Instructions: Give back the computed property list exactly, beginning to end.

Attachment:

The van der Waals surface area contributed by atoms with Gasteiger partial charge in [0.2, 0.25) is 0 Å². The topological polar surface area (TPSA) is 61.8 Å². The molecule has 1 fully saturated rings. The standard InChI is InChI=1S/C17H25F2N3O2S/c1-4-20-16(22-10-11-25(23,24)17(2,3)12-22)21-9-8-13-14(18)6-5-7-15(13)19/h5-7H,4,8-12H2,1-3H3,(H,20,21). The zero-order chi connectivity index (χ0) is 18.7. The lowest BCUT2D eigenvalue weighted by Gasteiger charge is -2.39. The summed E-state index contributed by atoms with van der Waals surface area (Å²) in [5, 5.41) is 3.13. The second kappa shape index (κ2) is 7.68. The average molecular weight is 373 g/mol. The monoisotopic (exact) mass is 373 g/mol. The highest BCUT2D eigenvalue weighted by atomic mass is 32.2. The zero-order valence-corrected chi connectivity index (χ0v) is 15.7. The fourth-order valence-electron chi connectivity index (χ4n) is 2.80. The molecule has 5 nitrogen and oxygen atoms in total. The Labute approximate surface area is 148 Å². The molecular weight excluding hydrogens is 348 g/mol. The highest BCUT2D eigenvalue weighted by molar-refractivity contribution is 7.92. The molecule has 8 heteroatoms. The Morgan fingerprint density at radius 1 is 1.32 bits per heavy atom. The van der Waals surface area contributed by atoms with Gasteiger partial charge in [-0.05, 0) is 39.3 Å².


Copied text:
The van der Waals surface area contributed by atoms with Gasteiger partial charge in [0.2, 0.25) is 0 Å². The topological polar surface area (TPSA) is 61.8 Å². The molecule has 1 fully saturated rings. The standard InChI is InChI=1S/C17H25F2N3O2S/c1-4-20-16(22-10-11-25(23,24)17(2,3)12-22)21-9-8-13-14(18)6-5-7-15(13)19/h5-7H,4,8-12H2,1-3H3,(H,20,21). The zero-order chi connectivity index (χ0) is 18.7. The lowest BCUT2D eigenvalue weighted by Gasteiger charge is -2.39. The summed E-state index contributed by atoms with van der Waals surface area (Å²) in [5, 5.41) is 3.13. The second kappa shape index (κ2) is 7.68. The average molecular weight is 373 g/mol. The monoisotopic (exact) mass is 373 g/mol. The highest BCUT2D eigenvalue weighted by atomic mass is 32.2. The zero-order valence-corrected chi connectivity index (χ0v) is 15.7. The fourth-order valence-electron chi connectivity index (χ4n) is 2.80. The molecule has 5 nitrogen and oxygen atoms in total. The Labute approximate surface area is 148 Å². The molecular weight excluding hydrogens is 348 g/mol. The highest BCUT2D eigenvalue weighted by molar-refractivity contribution is 7.92. The molecule has 8 heteroatoms. The Morgan fingerprint density at radius 1 is 1.32 bits per heavy atom. The van der Waals surface area contributed by atoms with Gasteiger partial charge in [-0.05, 0) is 39.3 Å².